Did Bobby Valentine invent the wrap?
It turns out that the Red Sox’s new manager isn’t just an MLB icon, he’s the culinary pioneer popularly credited with the invention of the lunchtime wrap.

THE 2011 SEASON ended in humiliation for the Boston Red Sox, when a combination of poor management, institutional complacency and player misbehaviour conspired to engineer a nearly unprecedented collapse in form.

The man charged with reversing their fortunes in 2012 is none other than Bobby Valentine, a combative and unpredictable veteran of nearly 2,200 games in management.

But as the Wall Street Journal’s Daniel Barbarisi reports, Valentine isn’t just a baseball man: he’s a champion ballroom dancer and, most improbably, the man popularly credited with inventing the lunchtime wrap.

Though there are other contenders vying for historical recognition, it appears the Stamford native (who once evaded a pitch-side ban by returning to the dugout in a disguise) is winning the PR war:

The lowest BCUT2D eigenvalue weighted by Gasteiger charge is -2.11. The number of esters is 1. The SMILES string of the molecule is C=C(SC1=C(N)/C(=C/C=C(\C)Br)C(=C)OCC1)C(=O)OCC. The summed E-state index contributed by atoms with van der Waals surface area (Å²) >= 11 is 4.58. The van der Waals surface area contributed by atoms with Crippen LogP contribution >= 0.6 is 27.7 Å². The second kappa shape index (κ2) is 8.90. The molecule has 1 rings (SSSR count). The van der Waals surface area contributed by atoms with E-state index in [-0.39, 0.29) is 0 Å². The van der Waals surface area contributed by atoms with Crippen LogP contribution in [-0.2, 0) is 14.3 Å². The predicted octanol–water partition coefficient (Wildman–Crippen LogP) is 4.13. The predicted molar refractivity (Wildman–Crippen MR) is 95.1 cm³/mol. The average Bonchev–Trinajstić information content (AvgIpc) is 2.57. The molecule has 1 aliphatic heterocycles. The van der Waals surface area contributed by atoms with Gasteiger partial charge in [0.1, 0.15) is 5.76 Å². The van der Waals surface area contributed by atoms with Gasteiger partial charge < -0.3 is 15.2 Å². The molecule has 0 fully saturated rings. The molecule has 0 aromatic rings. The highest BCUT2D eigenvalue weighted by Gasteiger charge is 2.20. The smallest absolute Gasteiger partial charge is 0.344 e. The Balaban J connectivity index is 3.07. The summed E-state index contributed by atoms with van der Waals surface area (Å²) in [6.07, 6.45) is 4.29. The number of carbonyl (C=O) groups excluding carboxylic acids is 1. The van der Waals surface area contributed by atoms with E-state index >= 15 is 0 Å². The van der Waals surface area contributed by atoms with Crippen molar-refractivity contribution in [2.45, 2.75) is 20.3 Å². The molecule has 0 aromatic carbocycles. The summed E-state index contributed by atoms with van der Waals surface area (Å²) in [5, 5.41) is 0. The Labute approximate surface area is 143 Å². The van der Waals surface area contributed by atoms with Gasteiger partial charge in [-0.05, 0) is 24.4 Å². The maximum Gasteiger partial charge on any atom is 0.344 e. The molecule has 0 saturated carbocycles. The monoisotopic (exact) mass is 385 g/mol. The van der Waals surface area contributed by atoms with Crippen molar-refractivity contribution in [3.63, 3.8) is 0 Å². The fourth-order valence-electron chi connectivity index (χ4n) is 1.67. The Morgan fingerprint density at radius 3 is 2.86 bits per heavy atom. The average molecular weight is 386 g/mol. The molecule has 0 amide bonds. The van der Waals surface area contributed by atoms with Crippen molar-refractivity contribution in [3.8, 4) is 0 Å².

“‘Oy, the wrap thing,’ Valentine said as he shook his head Thursday at his introduction as the new Boston skipper.

“It’s a story that Valentine has told for years. That in 1980, he was crafting a club sandwich at his Stamford restaurant, Bobby Valentine’s Sports Gallery Café, when the toaster broke. At a loss, Valentine wrapped the sandwich components in a tortilla. The former big leaguer called it a Club Mex, but others took to calling it by a different name, and voilà: The wrap was born.”

Culinary historian (yes, really) Andrew Smith is content to see Valentine recognised for elaborating on the burrito format, a move that, in his view, sparked “a revolution in sandwiches,” but others aren’t so happy.

The owners of both I Love Juicy, a Californian restaurant chain, and Sami’s Falafel, a Boston culinary institution, are both disputing the MLB legend’s place in the history books.

“I was thinking of that this morning. Every time I hear them say that [Valentine] made it, I start yelling—we’ve been making wraps in Lebanon forever,” said Sami Saba, son of the restaurant’s founder.

“… We never called it that—we called it a roll-up, and we use Syrian bread, Lebanese bread.”

Minor disputes aside, if a thinker capable of completely revolutionising the craft of sandwich-making is taking the reins at Fenway Park, surely Red Sox fans can dare to dream?

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